3RD PARTY COLLECT 700% MORE EMPTIES !!!
3RD PARTY COLLECT 700% MORE EMPTIES !!!
2007-07-25 at 11:52:00 am #18461
Printer Cartridges Still Being Thrown Away
used printer cartridges are thrown away with less than half re-used or
even recycled, according to a new report from InfoTrends.
2007Most used printer cartridges are thrown away with less than half
re-used or even recycled, according to a new report from InfoTrends.The
printer supplies industry is failing to support environmental goals
with OEMs and focusing on new cartridge sales and printer supply profit
mountains. Meanwhile, some appear to see recycling – where the whole
cartridge is broken down – as a neat way to avoid cartridge re-filling,
which hurts profits.It also appears that the WEEE directive is making
it more difficult to re-use printer cartridges, an example perhaps of
the law of unintended consequences.
In the report, “2007
Supplies Recycling: US and Europe,” it is clear that original printer
manufacturers (OEMs) and re-manufacturers – 3rd party suppliers of
refilled toner and ink cartridges – are competing to collect used
cartridges. The OEMs will recycle them; have them broken down into
component materials, while the re-manufacturers will try to profitably
refill and resell cartridges, at lower prices than brand new
cartridges.”Like a milk bottle, a printer cartridge contains a
consumable. Once used up the cartridge could be used again, re-filled
with ink or toner, and supplied to customers. A combination of
re-use-unfriendly product design and printer OEM reluctance to support
re-use is leading to most used cartridges either being thrown away or
recycled into components.
Third-party supplies companies collect
70 percent more empty OEM toner cartridges and 700 percent more empty
OEM inkjet cartridges than the OEMs themselves.Collection is difficult
as customers may be expected to post used cartridges back to a recycler
or re-manufacturer. The cost of the postage can exceed the value of a
returned empty cartridge to a re-manufacturer. The recently introduced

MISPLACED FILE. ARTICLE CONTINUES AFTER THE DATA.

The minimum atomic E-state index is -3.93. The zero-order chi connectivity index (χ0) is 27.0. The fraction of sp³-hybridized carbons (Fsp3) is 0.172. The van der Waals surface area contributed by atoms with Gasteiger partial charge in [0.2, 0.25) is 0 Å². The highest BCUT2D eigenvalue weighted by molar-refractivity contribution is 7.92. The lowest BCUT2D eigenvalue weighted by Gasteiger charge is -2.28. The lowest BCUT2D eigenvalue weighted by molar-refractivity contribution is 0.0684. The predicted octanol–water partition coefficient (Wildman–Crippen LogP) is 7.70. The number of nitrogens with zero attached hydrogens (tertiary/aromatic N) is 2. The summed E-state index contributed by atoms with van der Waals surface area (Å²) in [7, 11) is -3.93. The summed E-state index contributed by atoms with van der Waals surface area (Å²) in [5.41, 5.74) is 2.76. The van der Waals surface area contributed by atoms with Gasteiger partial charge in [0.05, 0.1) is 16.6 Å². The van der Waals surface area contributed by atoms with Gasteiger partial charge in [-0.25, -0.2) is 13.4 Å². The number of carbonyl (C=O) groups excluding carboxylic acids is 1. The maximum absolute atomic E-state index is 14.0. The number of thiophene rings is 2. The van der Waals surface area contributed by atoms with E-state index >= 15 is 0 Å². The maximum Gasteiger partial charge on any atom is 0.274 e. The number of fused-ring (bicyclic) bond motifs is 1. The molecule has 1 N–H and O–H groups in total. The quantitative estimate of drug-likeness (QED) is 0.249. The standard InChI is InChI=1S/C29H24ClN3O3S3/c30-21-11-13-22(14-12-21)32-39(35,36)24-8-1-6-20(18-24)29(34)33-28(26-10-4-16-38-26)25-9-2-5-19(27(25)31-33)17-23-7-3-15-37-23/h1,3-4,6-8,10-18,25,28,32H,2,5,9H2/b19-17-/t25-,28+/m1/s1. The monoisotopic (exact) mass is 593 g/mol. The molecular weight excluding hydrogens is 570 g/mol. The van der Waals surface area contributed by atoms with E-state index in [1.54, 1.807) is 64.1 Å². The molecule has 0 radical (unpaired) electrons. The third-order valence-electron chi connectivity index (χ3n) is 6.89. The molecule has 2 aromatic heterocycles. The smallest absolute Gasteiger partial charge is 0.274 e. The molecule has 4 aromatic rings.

WEEE directive will not help re-manufacturers as empty cartridges will
go to local authority or other recycling centers – effectively out of
reach of the re-manufacturers.
Recycling appears to be endorsed
by printer OEMs as a way of stopping used cartridges getting into the
hands of re-manufacturers who could then undercut the OEM’s printer
cartridge prices. The report finds that ‘Through re-manufacturing, 3rd
party supplies companies are able, on average, to reduce overall demand
for new cartridges by about 20 percent.’ It suggests that some printer
manufacturers, such as Xerox and Lexmark, are beginning to realize that
re-use is better than recycling.
Re-use of toner and ink
cartridges is made more difficult by the profusion of different types.
If there were only a few standard sizes and type of cartridge, such as
batteries with AA standard sizes, then re-use would be much easier.
Cartridges are also not designed for re-use. That is why
re-manufacturers prefer so-called virgin empties, cartridges used once
only. Each use cycle lessens the likelihood that the cartridge can be
profitably used again.The report finds that ’80 percent of
re-manufactured toner cartridges and 86 percent of re-manufactured
inkjet cartridges are thrown away’ because it is uneconomic to refill
them again.While printer manufacturers sell printers as loss leaders
and make the bulk of their profit on brand new cartridge sales, this is
just not likely to happen. Wouldn’t it be nice if HP stopped trumpeting
about the amount of material it was recycling and instead put effort,
with other printer manufacturers, into having cartridges designed for
re-use and supporting a re-use infrastructure. Now that really would
show commitment to the environment.The report does find that, in
general, the printer supplies industry is helping to reduce the amount
of cartridges ending up in landfill, but with more than half of the
billions of cartridges bought new every year being thrown away when
empty, that is faint praise.